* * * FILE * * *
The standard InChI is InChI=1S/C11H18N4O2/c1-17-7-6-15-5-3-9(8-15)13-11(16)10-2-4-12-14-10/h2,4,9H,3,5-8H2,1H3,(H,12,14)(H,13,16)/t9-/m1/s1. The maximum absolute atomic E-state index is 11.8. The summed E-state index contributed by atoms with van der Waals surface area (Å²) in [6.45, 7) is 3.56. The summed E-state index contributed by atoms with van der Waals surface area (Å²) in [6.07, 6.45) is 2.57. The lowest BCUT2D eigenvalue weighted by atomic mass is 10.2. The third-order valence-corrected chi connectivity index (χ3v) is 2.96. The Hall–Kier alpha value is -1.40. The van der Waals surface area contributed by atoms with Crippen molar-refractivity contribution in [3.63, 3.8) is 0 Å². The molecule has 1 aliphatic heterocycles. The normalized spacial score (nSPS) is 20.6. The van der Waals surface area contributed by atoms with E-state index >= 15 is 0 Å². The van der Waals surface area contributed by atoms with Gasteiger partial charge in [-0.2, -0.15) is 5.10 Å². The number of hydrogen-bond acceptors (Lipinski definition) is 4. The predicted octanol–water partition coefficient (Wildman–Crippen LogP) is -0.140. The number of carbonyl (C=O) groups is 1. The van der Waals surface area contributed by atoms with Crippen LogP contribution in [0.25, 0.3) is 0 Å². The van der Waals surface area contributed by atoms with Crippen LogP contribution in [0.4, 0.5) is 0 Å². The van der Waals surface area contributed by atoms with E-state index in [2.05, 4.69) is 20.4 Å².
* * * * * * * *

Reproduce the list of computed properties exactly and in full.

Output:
The standard InChI is InChI=1S/C11H18N4O2/c1-17-7-6-15-5-3-9(8-15)13-11(16)10-2-4-12-14-10/h2,4,9H,3,5-8H2,1H3,(H,12,14)(H,13,16)/t9-/m1/s1. The maximum absolute atomic E-state index is 11.8. The summed E-state index contributed by atoms with van der Waals surface area (Å²) in [6.45, 7) is 3.56. The summed E-state index contributed by atoms with van der Waals surface area (Å²) in [6.07, 6.45) is 2.57. The lowest BCUT2D eigenvalue weighted by atomic mass is 10.2. The third-order valence-corrected chi connectivity index (χ3v) is 2.96. The Hall–Kier alpha value is -1.40. The van der Waals surface area contributed by atoms with Crippen molar-refractivity contribution in [3.63, 3.8) is 0 Å². The molecule has 1 aliphatic heterocycles. The normalized spacial score (nSPS) is 20.6. The van der Waals surface area contributed by atoms with E-state index >= 15 is 0 Å². The van der Waals surface area contributed by atoms with Gasteiger partial charge in [-0.2, -0.15) is 5.10 Å². The number of hydrogen-bond acceptors (Lipinski definition) is 4. The predicted octanol–water partition coefficient (Wildman–Crippen LogP) is -0.140. The number of carbonyl (C=O) groups is 1. The van der Waals surface area contributed by atoms with Crippen LogP contribution in [0.25, 0.3) is 0 Å². The van der Waals surface area contributed by atoms with Crippen LogP contribution in [0.4, 0.5) is 0 Å². The van der Waals surface area contributed by atoms with E-state index in [2.05, 4.69) is 20.4 Å².